DND backs PRRD stance on possible purchase of US-made weapons

By Priam Nepomuceno

June 9, 2019, 2:58 pm

<p>Department of National Defense spokesperson Arsenio Andolong</p>

Department of National Defense spokesperson Arsenio Andolong

MANILA -- The Department of National Defense (DND) on Sunday said it welcomes President Rodrigo R. Duterte's statement that he would reconsider acquiring weapons from the United States.

"We welcome the President's pronouncements,” DND spokesperson Arsenio Andolong said in an interview with reporters Sunday.

“We would like to thank him for making modernization of the AFP (Armed Forces of the Philippines) one of his priorities and of course having said that, all of our procurement will have to undergo the process as stated in the law, Republic Act 10349 and we will continue (to) purchase (when) equipment we can get them, provided we need them," he added.

He said Duterte’s plan will also widen the DND's options in where to source its weapons and equipment needed for the ongoing AFP Modernization Program.

"(It) will of course widen our options, (with the President again considering US-made weapons), and we will now be able to make our choices even better," Andolong said.

Republic Act 10349 or an act amending RA 7898 which established the revised AFP Modernization Program and For Other Purposes, was signed in December 11, 2012, extending the AFP Modernization Program by another 15 years and provided it with PHP75 billion worth of funding for the first five years.

The Revised AFP Modernization Program is divided into three horizons. The first was implemented from 2013 to 2017, the second is from 2018 to 2022, while the third is from 2023 to 2028.

"(This) pronouncement will give us more momentum now to complete the transaction and of course the other items, I think the President of the US stated that he's now open to offering their unmanned aerial reconnaissance vehicles to the countries in Southeast Asia and I think he mentioned us (Philippines) as one of the countries (they are making the offer)," he added.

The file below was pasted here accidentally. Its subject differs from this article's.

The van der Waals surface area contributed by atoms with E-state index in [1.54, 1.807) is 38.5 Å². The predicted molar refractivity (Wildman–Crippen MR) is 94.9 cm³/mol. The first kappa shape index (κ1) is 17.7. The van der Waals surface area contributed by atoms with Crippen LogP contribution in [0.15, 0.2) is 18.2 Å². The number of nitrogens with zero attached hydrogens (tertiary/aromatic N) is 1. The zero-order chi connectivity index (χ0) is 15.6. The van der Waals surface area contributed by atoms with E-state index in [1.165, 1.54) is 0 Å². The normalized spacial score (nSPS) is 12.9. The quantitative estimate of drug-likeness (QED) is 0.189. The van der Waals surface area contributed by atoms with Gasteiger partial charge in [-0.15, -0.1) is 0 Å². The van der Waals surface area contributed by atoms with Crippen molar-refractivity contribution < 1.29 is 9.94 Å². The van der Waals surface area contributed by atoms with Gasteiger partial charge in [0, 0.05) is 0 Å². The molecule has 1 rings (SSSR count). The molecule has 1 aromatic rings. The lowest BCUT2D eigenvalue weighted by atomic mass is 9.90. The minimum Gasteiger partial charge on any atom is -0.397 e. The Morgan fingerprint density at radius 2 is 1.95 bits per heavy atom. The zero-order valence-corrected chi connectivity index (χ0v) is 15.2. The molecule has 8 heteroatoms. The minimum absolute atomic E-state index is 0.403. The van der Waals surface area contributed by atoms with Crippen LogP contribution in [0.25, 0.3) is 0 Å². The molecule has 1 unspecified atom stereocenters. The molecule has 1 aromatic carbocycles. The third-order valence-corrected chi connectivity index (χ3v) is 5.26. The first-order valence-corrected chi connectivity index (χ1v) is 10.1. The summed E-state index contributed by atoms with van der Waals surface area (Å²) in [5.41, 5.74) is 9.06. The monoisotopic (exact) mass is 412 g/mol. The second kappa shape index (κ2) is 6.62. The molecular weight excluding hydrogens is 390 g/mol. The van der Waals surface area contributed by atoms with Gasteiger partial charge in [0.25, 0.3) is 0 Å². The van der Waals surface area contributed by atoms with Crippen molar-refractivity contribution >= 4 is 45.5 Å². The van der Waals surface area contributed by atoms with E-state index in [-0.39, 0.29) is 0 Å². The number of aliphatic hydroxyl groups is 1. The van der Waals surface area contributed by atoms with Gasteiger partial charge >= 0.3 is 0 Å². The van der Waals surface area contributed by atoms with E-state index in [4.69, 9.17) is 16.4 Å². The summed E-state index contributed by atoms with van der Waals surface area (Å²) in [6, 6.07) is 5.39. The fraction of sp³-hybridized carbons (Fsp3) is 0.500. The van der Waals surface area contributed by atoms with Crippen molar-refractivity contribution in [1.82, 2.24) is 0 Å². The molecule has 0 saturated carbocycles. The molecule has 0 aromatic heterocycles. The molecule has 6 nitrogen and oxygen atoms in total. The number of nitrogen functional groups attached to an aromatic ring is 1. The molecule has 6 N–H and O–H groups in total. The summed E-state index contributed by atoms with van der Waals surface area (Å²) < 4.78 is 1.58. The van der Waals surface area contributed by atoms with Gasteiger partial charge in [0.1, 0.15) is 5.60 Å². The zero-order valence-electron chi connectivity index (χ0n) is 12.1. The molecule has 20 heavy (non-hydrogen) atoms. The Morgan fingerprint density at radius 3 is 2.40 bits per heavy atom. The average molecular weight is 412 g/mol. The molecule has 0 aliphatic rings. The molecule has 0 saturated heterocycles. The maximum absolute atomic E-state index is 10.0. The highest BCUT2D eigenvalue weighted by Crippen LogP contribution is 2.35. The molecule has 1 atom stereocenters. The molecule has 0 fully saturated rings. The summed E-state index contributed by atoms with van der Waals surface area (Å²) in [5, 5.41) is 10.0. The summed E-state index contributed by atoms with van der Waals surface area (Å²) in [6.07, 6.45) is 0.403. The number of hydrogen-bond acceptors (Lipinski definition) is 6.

In 2016, the US State Department halted the sale of 26,000 assault rifles to the Philippine National Police over concerns on human rights violations in relation to the Duterte administration’s anti-illegal drugs campaign.

“Well, America has been helpful. In the purchase of arms, we have a bad experience but they have a new policy now. We’re going to reconsider,” Duterte said.

The Commander-in-Chief emphasized that when the Philippines stopped purchasing arms from the US, it started looking for cheaper and better weapons.

“We'll buy if we think we need that kind of particular… But I'd like to say to the Americans and to the officials -- in Washington, when you deprived us of the arms, we started going around scouting for cheaper and better arms. And there were contracts already, memorandum of intent -- intent to buy something like that. So we will not impair that obligations,” he said.

The President added he could not abandon deals signed by the Philippines with Russia and China, the two countries that provided assistance to the Philippines especially when the Marawi Siege took place in May 2017.

“When we needed, in the hour of our need, we needed the arms, Russia and China gave it to us practically free,” the President said. (PNA)